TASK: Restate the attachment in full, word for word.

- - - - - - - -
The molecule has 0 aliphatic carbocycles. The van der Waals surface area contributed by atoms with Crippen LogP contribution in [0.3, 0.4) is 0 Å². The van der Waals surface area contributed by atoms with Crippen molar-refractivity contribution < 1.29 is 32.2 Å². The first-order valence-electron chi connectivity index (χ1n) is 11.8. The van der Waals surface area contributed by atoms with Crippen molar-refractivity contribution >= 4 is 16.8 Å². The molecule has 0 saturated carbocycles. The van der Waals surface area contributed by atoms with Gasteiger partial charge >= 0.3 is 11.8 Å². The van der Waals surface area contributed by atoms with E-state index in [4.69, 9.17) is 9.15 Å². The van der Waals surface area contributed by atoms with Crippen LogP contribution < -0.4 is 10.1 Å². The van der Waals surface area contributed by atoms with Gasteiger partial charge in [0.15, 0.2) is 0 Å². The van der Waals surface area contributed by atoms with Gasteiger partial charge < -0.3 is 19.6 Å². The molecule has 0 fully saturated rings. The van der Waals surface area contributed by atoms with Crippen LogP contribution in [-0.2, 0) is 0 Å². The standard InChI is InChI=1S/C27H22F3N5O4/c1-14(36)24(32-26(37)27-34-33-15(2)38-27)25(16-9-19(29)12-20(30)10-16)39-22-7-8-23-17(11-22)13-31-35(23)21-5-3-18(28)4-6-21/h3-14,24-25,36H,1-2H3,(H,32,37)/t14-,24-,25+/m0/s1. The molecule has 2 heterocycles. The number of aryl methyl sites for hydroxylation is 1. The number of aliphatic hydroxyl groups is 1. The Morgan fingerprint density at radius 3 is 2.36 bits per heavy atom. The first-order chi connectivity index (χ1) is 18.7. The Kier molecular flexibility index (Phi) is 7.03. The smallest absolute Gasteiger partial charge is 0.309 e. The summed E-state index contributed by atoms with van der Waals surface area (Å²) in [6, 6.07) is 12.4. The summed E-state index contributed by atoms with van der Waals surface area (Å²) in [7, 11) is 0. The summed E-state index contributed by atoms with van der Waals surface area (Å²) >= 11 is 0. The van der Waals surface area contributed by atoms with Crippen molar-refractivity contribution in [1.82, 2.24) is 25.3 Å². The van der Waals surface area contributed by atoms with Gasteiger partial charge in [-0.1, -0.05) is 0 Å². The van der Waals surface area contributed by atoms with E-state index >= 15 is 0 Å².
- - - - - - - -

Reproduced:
The molecule has 0 aliphatic carbocycles. The van der Waals surface area contributed by atoms with Crippen LogP contribution in [0.3, 0.4) is 0 Å². The van der Waals surface area contributed by atoms with Crippen molar-refractivity contribution < 1.29 is 32.2 Å². The first-order valence-electron chi connectivity index (χ1n) is 11.8. The van der Waals surface area contributed by atoms with Crippen molar-refractivity contribution >= 4 is 16.8 Å². The molecule has 0 saturated carbocycles. The van der Waals surface area contributed by atoms with Gasteiger partial charge >= 0.3 is 11.8 Å². The van der Waals surface area contributed by atoms with E-state index in [4.69, 9.17) is 9.15 Å². The van der Waals surface area contributed by atoms with Crippen LogP contribution < -0.4 is 10.1 Å². The van der Waals surface area contributed by atoms with Gasteiger partial charge in [0.15, 0.2) is 0 Å². The van der Waals surface area contributed by atoms with Gasteiger partial charge < -0.3 is 19.6 Å². The molecule has 0 fully saturated rings. The van der Waals surface area contributed by atoms with Crippen LogP contribution in [-0.2, 0) is 0 Å². The standard InChI is InChI=1S/C27H22F3N5O4/c1-14(36)24(32-26(37)27-34-33-15(2)38-27)25(16-9-19(29)12-20(30)10-16)39-22-7-8-23-17(11-22)13-31-35(23)21-5-3-18(28)4-6-21/h3-14,24-25,36H,1-2H3,(H,32,37)/t14-,24-,25+/m0/s1. The molecule has 2 heterocycles. The number of aryl methyl sites for hydroxylation is 1. The number of aliphatic hydroxyl groups is 1. The Morgan fingerprint density at radius 3 is 2.36 bits per heavy atom. The first-order chi connectivity index (χ1) is 18.7. The Kier molecular flexibility index (Phi) is 7.03. The smallest absolute Gasteiger partial charge is 0.309 e. The summed E-state index contributed by atoms with van der Waals surface area (Å²) in [6, 6.07) is 12.4. The summed E-state index contributed by atoms with van der Waals surface area (Å²) in [7, 11) is 0. The summed E-state index contributed by atoms with van der Waals surface area (Å²) >= 11 is 0. The van der Waals surface area contributed by atoms with Crippen molar-refractivity contribution in [1.82, 2.24) is 25.3 Å². The van der Waals surface area contributed by atoms with Gasteiger partial charge in [-0.1, -0.05) is 0 Å². The van der Waals surface area contributed by atoms with E-state index >= 15 is 0 Å².